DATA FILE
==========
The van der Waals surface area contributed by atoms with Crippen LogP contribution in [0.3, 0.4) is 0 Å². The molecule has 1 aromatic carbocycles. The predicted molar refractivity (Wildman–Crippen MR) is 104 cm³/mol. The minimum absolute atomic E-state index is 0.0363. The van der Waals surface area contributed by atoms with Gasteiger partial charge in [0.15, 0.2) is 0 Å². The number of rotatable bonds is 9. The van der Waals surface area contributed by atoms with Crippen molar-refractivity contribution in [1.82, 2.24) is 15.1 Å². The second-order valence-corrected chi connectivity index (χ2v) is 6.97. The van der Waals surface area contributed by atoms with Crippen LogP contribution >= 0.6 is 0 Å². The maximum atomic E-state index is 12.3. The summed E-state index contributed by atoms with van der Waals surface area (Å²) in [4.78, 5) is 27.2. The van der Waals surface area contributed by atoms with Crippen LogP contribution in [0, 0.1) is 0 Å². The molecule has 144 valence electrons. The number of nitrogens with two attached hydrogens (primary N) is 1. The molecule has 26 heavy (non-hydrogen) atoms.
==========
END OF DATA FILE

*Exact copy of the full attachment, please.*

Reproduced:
The van der Waals surface area contributed by atoms with Crippen LogP contribution in [0.3, 0.4) is 0 Å². The molecule has 1 aromatic carbocycles. The predicted molar refractivity (Wildman–Crippen MR) is 104 cm³/mol. The minimum absolute atomic E-state index is 0.0363. The van der Waals surface area contributed by atoms with Gasteiger partial charge in [0.15, 0.2) is 0 Å². The number of rotatable bonds is 9. The van der Waals surface area contributed by atoms with Crippen molar-refractivity contribution in [1.82, 2.24) is 15.1 Å². The second-order valence-corrected chi connectivity index (χ2v) is 6.97. The van der Waals surface area contributed by atoms with Crippen LogP contribution >= 0.6 is 0 Å². The maximum atomic E-state index is 12.3. The summed E-state index contributed by atoms with van der Waals surface area (Å²) in [4.78, 5) is 27.2. The van der Waals surface area contributed by atoms with Crippen LogP contribution in [0, 0.1) is 0 Å². The molecule has 144 valence electrons. The number of nitrogens with two attached hydrogens (primary N) is 1. The molecule has 26 heavy (non-hydrogen) atoms.